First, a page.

Materials and Methods

Sample selection criteria

The study protocol was approved by the Ethics Committee of the School of Medicine, Ege University, İzmir, Turkey (project no: 14-6.1/10). The lateral cephalograms of 45 subjects (N=45) (8 girls and 7 boys in each group) within the age range of 15 to 17 years constituted the non-syndromic UCLP (n=15), BCLP (n=15) and NC (n=15) groups. The radiographies were gathered from the archives of the Ege University, Orthodontics Department. The lateral cephalograms had been taken with the teeth in occlusion and the lips in repose. Attention was paid to the absence of the following: (1) syndromes, airway infections, (2) nasal obstructions, and (3) pharyngeal pathologies, such as adenoid vegetation and tonsillitis. No orthodontic treatment had been received prior to acquisition of cephalometric films but participants had undergone their primary surgeries. The control group was selected from subjects who presented with Cl I skeletal pattern, with normal vertical dimensions of the face, and no complaints pertaining to the airways. Care was given that included patients had crowding due to dental reasons only, with no skeletal constriction of the maxilla or mandible.

Assessment instruments and measurements

Cephalometric appraisals concerning mandibular region were carried out using Arnett and Gunson STCA (13) by the same researcher. Additionally, 4 angular measurements of Steiner Analysis were also included to have a through interpretation of the results. Since maxillary, nasal and subnasale region of the cleft individuals were reported to be incompetent, subnasale point was omitted for the construction of true vertical line (TVL). Instead a reference line was constructed at a sound region unaffected from the cleft but at the same time staying true to the recommendations of researchers (13) which was through a point 7.5 mm from soft tissue glabella, vertical to the floor with the patients head positioned in natural head position (Figure 1). 5 angular 13 linear measurements were carried out (Figure 2).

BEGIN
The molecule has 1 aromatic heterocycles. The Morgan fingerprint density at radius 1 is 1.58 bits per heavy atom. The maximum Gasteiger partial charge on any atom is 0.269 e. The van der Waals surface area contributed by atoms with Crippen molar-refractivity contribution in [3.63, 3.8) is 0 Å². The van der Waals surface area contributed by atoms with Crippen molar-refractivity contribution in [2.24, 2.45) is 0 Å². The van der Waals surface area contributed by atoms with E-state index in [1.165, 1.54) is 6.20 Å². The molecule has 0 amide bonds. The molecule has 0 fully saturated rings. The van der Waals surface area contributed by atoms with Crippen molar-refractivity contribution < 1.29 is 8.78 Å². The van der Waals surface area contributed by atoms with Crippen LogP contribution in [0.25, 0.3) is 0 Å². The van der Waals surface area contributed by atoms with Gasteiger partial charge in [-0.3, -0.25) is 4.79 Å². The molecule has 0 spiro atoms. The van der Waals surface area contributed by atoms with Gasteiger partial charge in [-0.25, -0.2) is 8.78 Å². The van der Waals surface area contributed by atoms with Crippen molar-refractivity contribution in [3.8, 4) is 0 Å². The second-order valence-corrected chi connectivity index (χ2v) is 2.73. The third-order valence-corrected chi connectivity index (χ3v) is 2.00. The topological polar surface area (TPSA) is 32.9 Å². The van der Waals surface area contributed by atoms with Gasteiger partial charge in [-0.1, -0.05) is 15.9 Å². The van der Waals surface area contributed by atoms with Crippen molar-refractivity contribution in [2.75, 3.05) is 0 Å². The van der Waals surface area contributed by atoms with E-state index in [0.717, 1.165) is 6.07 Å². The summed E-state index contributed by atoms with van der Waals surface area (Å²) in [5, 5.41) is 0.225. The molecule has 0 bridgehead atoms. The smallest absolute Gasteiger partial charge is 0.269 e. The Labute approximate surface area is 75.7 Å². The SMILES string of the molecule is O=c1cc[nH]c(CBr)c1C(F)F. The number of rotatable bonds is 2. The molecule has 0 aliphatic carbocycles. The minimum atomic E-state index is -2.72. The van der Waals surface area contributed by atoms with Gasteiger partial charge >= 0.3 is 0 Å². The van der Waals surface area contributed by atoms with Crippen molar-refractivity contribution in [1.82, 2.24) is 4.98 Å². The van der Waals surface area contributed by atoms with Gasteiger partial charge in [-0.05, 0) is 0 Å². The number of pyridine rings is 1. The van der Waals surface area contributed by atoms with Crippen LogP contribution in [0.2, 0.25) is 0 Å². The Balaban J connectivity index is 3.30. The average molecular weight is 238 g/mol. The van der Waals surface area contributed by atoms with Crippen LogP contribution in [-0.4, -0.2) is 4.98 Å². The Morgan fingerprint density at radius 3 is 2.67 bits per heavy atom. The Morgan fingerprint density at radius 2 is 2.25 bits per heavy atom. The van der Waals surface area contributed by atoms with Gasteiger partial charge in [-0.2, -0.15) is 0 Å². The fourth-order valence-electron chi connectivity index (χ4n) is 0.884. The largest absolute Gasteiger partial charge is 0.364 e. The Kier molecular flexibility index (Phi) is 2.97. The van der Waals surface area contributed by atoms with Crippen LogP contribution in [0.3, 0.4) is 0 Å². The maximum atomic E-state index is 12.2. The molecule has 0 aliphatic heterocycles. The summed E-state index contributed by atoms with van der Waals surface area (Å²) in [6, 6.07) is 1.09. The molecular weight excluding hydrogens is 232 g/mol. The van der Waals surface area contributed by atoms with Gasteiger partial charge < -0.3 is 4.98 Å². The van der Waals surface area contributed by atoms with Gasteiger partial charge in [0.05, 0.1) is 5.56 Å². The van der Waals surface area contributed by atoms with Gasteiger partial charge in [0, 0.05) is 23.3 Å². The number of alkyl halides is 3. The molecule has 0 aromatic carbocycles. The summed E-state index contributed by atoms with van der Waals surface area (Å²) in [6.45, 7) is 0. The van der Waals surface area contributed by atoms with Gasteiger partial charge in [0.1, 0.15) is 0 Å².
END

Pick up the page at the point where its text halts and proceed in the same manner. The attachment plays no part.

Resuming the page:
Figure 1.
Reference Planes and Landmarks used: TVL, true vertical line constructed 7.5 mm anterior of soft tissue glabella with the head in natural head position; Md OP, mandibular occlusal plane passing from the mesiobuccal cusp of the 41 and incisal tip of 31; ...
Figure 2.
Angular and linear measurements used in Arnett and Gunson STCA concerning mandible: 1, Md1-Md OP angle; 2, Md1-TVL distance; 3, LLS-Me’ distance; 4, LLi-LLA distance; 5, Pog-Pog’ distance; 6, Me-Me’ distance; 7, LLA-TVL distance; ...

Statistical analysis

According to the power analysis with 0.05 level and 80% power (based on a 1.22-mm standard deviation and a 1.37-mm detectable difference for lower lip protrusion) (3), the needed minimum sample size was 14 for each group. Statistical analysis of the cephalometric data was carried out with the SPSS for Windows program (version 20.0, SPSS, Chicago, IL, USA). Data were tested for normality through the Shapiro-Wilk test. The data was normally distributed; therefore, parametric tests were used. Descriptive statistics were reported for each parameter as minimum, maximum, mean and standard deviation. Analysis of variance (ANOVA) with post-hoc tests was used for statistical comparisons.

To evaluate the relationship between the parameters of Arnett and Gunson Analysis and sagittal and vertical parameters of the cleft patients, Pearson’s correlation coefficients were calculated. The statistical significance was determined at p<0.05 level. For the assessment of the method error, 10 randomly selected cephalograms were retraced and remeasured, and method errors were calculated, as recommended by Dahlberg (14).

Results

The errors varied from 0.20 to 0.70 mm in linear measurements, and ranged between 0.16-0.72 for the angular measurements. The study was conducted on 24 female and 21 male subjects within the age range of 15-17. Cephalograms of 15 UCLP (mean age 15.53±0.74 years), 15 BCLP (mean age 15.4±0.61 years), and 15 NC (mean age 15.93±0.79 years) individuals were used in the evaluation of mandibular soft and hard tissue parameters. The means, standard deviations, minimum and maximum values of the evaluated data are presented in Table 1

Table 1.
Means, standard deviations, minimum and maximum values of each group (UCLP: Unilateral Cleft Lip and Palate, BCLP: Bilateral Cleft Lip and Palate, NC: Non-Cleft).